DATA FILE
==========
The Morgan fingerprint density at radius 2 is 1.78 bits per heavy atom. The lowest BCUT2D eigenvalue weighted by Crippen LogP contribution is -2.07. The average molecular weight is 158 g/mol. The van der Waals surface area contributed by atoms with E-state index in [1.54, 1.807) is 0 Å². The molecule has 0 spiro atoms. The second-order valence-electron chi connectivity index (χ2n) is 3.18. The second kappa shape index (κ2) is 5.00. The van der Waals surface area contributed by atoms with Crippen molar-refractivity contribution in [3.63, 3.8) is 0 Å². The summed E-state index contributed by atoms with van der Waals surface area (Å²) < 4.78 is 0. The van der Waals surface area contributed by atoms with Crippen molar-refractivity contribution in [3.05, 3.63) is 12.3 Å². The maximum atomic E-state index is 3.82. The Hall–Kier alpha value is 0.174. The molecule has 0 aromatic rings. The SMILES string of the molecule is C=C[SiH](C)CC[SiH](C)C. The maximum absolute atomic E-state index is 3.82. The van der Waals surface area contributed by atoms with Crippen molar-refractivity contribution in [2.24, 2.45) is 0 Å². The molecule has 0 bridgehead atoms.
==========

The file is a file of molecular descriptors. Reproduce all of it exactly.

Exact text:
The Morgan fingerprint density at radius 2 is 1.78 bits per heavy atom. The lowest BCUT2D eigenvalue weighted by Crippen LogP contribution is -2.07. The average molecular weight is 158 g/mol. The van der Waals surface area contributed by atoms with E-state index in [1.54, 1.807) is 0 Å². The molecule has 0 spiro atoms. The second-order valence-electron chi connectivity index (χ2n) is 3.18. The second kappa shape index (κ2) is 5.00. The van der Waals surface area contributed by atoms with Crippen molar-refractivity contribution in [3.63, 3.8) is 0 Å². The summed E-state index contributed by atoms with van der Waals surface area (Å²) < 4.78 is 0. The van der Waals surface area contributed by atoms with Crippen molar-refractivity contribution in [3.05, 3.63) is 12.3 Å². The maximum atomic E-state index is 3.82. The Hall–Kier alpha value is 0.174. The molecule has 0 aromatic rings. The SMILES string of the molecule is C=C[SiH](C)CC[SiH](C)C. The maximum absolute atomic E-state index is 3.82. The van der Waals surface area contributed by atoms with Crippen molar-refractivity contribution in [2.24, 2.45) is 0 Å². The molecule has 0 bridgehead atoms.